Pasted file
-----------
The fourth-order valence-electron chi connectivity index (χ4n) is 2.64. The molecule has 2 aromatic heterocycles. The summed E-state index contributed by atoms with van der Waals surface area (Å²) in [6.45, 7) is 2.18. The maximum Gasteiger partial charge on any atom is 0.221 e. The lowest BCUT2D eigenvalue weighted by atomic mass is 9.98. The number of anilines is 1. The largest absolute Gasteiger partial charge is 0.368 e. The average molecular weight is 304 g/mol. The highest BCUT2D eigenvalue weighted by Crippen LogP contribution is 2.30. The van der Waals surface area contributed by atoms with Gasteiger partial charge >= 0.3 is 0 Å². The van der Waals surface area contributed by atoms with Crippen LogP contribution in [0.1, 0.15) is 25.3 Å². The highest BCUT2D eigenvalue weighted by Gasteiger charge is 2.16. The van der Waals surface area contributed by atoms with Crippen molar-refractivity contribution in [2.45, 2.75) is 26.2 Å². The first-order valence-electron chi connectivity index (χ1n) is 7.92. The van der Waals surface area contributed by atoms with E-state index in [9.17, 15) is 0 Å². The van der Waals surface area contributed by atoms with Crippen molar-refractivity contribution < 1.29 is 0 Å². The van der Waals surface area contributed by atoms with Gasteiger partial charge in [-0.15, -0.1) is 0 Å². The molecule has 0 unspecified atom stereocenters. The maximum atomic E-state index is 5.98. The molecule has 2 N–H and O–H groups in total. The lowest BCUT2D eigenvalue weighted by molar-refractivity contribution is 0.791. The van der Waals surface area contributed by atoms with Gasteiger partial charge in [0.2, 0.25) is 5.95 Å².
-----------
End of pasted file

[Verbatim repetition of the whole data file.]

The fourth-order valence-electron chi connectivity index (χ4n) is 2.64. The molecule has 2 aromatic heterocycles. The summed E-state index contributed by atoms with van der Waals surface area (Å²) in [6.45, 7) is 2.18. The maximum Gasteiger partial charge on any atom is 0.221 e. The lowest BCUT2D eigenvalue weighted by atomic mass is 9.98. The number of anilines is 1. The largest absolute Gasteiger partial charge is 0.368 e. The average molecular weight is 304 g/mol. The highest BCUT2D eigenvalue weighted by Crippen LogP contribution is 2.30. The van der Waals surface area contributed by atoms with Gasteiger partial charge >= 0.3 is 0 Å². The van der Waals surface area contributed by atoms with Crippen LogP contribution in [0.1, 0.15) is 25.3 Å². The highest BCUT2D eigenvalue weighted by Gasteiger charge is 2.16. The van der Waals surface area contributed by atoms with Crippen molar-refractivity contribution in [2.45, 2.75) is 26.2 Å². The first-order valence-electron chi connectivity index (χ1n) is 7.92. The van der Waals surface area contributed by atoms with E-state index in [9.17, 15) is 0 Å². The van der Waals surface area contributed by atoms with Crippen molar-refractivity contribution < 1.29 is 0 Å². The van der Waals surface area contributed by atoms with Gasteiger partial charge in [-0.15, -0.1) is 0 Å². The molecule has 0 unspecified atom stereocenters. The maximum atomic E-state index is 5.98. The molecule has 2 N–H and O–H groups in total. The lowest BCUT2D eigenvalue weighted by molar-refractivity contribution is 0.791. The van der Waals surface area contributed by atoms with Gasteiger partial charge in [0.2, 0.25) is 5.95 Å².